Seems the elfin Andrew McCarthy over at National Review Online thinks Judge Mukasey would be a damn fine AG:
Later, in accepting the Federal Bar Council’s prestigious Learned Hand Medal for excellence in federal jurisprudence, Judge Mukasey spoke eloquently of the need to maintain the Patriot Act’s reasonable national security protections. More recently, he has written compellingly as a private citizen with unique insight about the profound challenges radical Islam presents for our judicial system.
McCarthy's first reference here is to the article I linked to in my last post - the one where the good Judge sees nothing wrong with the Patriot Act except maybe its name, and tells us to shut up and give our Dear Leaders the benefit of the doubt.
The second one refers to an article here, in which Judge Mukasey, who presided over the Jose Padilla trial, decides that the criminal trial system is just too unsuited for prosecuting terror suspects and there should probably be a separate court system just for them (which would not degenerate into a kangaroo/vigilante court, nossir, Judge Mukasey is A Very Serious Person and you can trust him just like you trust the Department of Justice).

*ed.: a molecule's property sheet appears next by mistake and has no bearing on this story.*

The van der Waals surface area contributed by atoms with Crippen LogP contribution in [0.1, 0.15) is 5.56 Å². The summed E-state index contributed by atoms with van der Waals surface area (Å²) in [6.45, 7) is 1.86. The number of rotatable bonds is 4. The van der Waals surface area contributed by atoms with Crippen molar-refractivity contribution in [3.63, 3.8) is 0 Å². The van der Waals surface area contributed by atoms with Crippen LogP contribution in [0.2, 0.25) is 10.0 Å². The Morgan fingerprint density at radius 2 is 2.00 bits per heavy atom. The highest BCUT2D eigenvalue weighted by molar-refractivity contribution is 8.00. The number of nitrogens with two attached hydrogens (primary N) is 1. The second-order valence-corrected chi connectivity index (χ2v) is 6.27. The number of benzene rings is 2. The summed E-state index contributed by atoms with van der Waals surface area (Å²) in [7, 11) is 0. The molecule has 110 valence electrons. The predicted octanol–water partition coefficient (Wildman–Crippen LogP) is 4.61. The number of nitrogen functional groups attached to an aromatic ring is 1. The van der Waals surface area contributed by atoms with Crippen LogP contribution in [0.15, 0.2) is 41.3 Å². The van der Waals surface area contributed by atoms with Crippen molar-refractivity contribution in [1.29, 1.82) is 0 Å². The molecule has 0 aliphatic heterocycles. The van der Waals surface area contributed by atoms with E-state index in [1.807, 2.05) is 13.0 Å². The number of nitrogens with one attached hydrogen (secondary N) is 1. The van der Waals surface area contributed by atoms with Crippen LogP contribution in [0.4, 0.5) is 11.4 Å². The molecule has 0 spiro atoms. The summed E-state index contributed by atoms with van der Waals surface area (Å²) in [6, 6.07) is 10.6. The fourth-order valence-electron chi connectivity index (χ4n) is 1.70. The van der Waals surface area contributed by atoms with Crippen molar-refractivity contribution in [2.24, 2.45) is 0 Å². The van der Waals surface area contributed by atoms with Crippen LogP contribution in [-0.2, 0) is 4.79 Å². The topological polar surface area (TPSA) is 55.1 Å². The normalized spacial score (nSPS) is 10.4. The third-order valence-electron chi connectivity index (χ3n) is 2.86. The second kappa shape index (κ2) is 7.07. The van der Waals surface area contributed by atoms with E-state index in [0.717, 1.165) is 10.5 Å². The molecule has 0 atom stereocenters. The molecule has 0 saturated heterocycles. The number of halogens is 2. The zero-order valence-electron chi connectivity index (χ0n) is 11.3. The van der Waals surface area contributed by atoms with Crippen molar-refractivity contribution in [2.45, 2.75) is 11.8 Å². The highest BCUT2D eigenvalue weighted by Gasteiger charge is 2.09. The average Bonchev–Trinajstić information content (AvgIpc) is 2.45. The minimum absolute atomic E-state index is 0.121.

Interestingly enough, and I may be reading too much into this, but the second article is hosted at the web site of Benador Associates.
You remember Benador, don't you? PR firm, employers of David Gelernter, Victor Davis Hanson, Charles Krauthammer, Michael A. Ledeen, Laurie Mylroie, Richard Perle, Richard Pipes, Natan Sharansky, AND our old friend Arnaud de Borchgrave, he of the "Iraqi people shredders" story that helped get us into the Mess O'Potamia and which was quickly forgotten by everybody except the wingnuts when aforementioned shredders proved to be as non-existent as Saddam's stockpiles of nerve gas.
Just further proof, as far as I'm concerned, that whatever CNN may claim about Judge Mukasey and his acceptability with liberals, he shows every sign of continuing the trend the White House has shown so far in its choices for head of the increasingly mis-named Department of Justice.